Why technical debt is hard to manage?

In software development, technical debt has emerged and popularized as a critical aspect that influences the quality and efficiency of software products.

You will dive into millions of articles, videos, and several particular and deep-dive books that include other new terms, more complex technical invented definitions, and psychology analysis techniques.

Today, understanding technical debt and making the right tech decisions is more complex than ever; the same reason that makes it easy to build is the same reason that makes it harder to maintain and manage: OPTIONALITY.

Technical debt is still burdensome to manage and efficiently measure even for Adam Tornhill, a leading expert in the field, but why?

My belief on this topic is slightly controversial and different. Still, since I’m always talking from my personal experience with honesty and well-intentioned words, it is my truth, and I hope you can use it to spread good debate.

Technical debt was defined in early 1990 by one of the creators of the first wiki, Ward Cunningham. He analogizes the concept to financial debt, and he describes it like: 

 “The accumulative cost incurred over time when we develop any type of system.”

In general, it encloses the accumulated cost of additional work needed in the future due to the compromises (or bad choices that were not so bad some time back) made in the present.

Most of the technical debt (but not all) comes from the start of any software or product, the Design phase.

If we do not avoid this phase at all, which often also occurs when designing simple or complex systems, we intentionally or unintentionally tend to believe that we understand the problem we are trying to solve when, most of the time we don’t, we define architecture designs and patterns that should help us quickly evolve our systems to a less and less complex one but, the truth is that in practice, this is harder that most architect engineers will tell you.

We live in a world of short roadmaps and tight schedules, featuring factory-products corporations unable to change as fast as technology and, more often, systems and businesses that cannot evolve faster than society.

Software developers are constantly building on top of assumptions made by others (corporations, managers, architects, product owners, scrum masters). We expect these people’s outputs to be excellent documents or diagrams with great explanatory notes that you can easily understand. Still, there are often no such good notes or clear diagrams, and not the time available to discuss this information with you when you need it.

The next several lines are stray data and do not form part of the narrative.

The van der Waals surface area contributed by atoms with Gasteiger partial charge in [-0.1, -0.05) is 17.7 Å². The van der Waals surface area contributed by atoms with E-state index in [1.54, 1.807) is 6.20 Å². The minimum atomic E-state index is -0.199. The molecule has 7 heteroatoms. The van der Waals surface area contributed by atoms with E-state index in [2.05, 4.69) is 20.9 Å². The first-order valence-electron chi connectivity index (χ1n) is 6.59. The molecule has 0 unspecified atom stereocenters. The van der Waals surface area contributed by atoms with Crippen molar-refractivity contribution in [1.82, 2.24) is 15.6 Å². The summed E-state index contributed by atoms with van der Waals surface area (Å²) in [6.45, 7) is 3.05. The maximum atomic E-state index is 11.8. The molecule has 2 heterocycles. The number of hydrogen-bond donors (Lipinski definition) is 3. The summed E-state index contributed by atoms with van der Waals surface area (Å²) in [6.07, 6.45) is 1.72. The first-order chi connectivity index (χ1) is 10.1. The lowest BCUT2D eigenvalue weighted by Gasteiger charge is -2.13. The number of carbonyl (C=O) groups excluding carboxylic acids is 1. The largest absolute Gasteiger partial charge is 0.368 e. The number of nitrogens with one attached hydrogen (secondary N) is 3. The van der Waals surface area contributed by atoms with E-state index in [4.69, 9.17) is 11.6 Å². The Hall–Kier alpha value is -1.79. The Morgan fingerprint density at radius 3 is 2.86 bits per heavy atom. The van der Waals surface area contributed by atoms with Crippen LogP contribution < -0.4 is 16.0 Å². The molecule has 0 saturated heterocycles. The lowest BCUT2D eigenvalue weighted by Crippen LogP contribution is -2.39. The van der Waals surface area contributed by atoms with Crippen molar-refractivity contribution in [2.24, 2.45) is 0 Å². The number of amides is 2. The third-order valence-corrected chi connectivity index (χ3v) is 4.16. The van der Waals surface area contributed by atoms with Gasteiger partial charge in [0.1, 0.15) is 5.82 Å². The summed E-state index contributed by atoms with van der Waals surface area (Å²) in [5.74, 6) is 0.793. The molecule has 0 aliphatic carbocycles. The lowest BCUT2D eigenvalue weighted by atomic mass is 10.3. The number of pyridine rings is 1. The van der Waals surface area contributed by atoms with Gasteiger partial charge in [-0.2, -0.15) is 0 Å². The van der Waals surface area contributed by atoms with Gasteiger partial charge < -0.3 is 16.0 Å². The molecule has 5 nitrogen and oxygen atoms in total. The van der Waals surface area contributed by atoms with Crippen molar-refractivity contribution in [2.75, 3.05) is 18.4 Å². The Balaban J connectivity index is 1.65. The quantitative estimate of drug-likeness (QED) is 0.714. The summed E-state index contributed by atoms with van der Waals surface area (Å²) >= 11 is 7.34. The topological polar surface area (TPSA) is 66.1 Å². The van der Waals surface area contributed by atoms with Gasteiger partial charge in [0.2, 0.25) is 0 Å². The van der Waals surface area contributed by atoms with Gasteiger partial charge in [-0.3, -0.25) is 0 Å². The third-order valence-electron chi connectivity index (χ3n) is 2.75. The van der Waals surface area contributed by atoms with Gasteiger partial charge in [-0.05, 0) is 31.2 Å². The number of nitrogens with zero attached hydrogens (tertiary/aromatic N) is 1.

As a tech lead and engineer, I always expect suboptimal code quality, inefficient designs, or deferred necessary work that needs to change over time. I understand that technical debt is part of the process; I embrace and accept that just a few simple lines of code, the newest and modern dependency library, or a simple system design pattern can become obsolete someday.  

We work in a dynamic landscape where complexity often increases, and Conway’s laws exist, so technical debt is an inherent challenge that demands attention from all developers, organizations, and technical managers.

Still, in the real world, not all clouds are blue.

Developers are ordinary people (contrary to recruiters’ belief), persons who sometimes do not have time to read not even the latest tech news due to tight schedules; we ignore non-mandatory bug fixes, avoid refactoring as much as possible unless it is a sprint task priority, we avoid updating dependencies that have not been updated for months, we take shortcuts bypassing good practices and creating poor documentation to meet deadlines, and being honest sometimes we do not have organizational access to modern cloud infrastructures that allows building quickly and more efficiently, we often have to remain coding in outdated and inefficient technologies, refactoring the same full of bugs legacy code because is too risky to change for many business reasons that will never be explained because the only person that knew the real reason leave years of several month back.

The bigger you dig into this topic, the more you will find the definition is not the only thing you need to know; several technical debts exist; you can start here to see some general ideas, read this book summary or the entire book if you which, and please do let me know if you agree with me in the comments below.

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